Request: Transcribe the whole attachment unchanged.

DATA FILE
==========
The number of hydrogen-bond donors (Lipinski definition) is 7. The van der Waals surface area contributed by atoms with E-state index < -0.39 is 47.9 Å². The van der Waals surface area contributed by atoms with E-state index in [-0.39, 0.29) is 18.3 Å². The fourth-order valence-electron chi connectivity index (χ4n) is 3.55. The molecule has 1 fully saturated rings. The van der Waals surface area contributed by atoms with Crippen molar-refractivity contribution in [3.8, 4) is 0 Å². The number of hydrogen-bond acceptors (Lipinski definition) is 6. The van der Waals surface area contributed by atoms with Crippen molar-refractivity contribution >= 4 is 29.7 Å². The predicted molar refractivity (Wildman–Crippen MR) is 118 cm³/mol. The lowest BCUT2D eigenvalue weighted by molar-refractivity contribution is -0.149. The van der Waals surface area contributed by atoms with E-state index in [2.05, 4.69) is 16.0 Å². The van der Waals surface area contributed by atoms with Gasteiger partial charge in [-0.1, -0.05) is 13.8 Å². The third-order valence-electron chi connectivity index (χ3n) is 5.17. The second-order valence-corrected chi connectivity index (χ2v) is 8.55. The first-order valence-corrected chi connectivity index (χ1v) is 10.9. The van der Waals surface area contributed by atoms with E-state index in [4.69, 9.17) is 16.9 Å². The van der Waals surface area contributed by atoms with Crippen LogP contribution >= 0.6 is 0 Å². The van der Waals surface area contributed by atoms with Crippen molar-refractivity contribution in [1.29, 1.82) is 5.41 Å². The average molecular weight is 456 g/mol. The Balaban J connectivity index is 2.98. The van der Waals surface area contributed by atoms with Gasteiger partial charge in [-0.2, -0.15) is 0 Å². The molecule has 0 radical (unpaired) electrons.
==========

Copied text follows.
The number of hydrogen-bond donors (Lipinski definition) is 7. The van der Waals surface area contributed by atoms with E-state index < -0.39 is 47.9 Å². The van der Waals surface area contributed by atoms with E-state index in [-0.39, 0.29) is 18.3 Å². The fourth-order valence-electron chi connectivity index (χ4n) is 3.55. The molecule has 1 fully saturated rings. The van der Waals surface area contributed by atoms with Crippen molar-refractivity contribution in [3.8, 4) is 0 Å². The number of hydrogen-bond acceptors (Lipinski definition) is 6. The van der Waals surface area contributed by atoms with Crippen molar-refractivity contribution >= 4 is 29.7 Å². The predicted molar refractivity (Wildman–Crippen MR) is 118 cm³/mol. The lowest BCUT2D eigenvalue weighted by molar-refractivity contribution is -0.149. The van der Waals surface area contributed by atoms with E-state index in [2.05, 4.69) is 16.0 Å². The van der Waals surface area contributed by atoms with Gasteiger partial charge in [-0.1, -0.05) is 13.8 Å². The third-order valence-electron chi connectivity index (χ3n) is 5.17. The second-order valence-corrected chi connectivity index (χ2v) is 8.55. The first-order valence-corrected chi connectivity index (χ1v) is 10.9. The van der Waals surface area contributed by atoms with E-state index in [4.69, 9.17) is 16.9 Å². The van der Waals surface area contributed by atoms with Crippen LogP contribution >= 0.6 is 0 Å². The van der Waals surface area contributed by atoms with Crippen molar-refractivity contribution in [1.29, 1.82) is 5.41 Å². The average molecular weight is 456 g/mol. The Balaban J connectivity index is 2.98. The van der Waals surface area contributed by atoms with Gasteiger partial charge in [-0.2, -0.15) is 0 Å². The molecule has 0 radical (unpaired) electrons.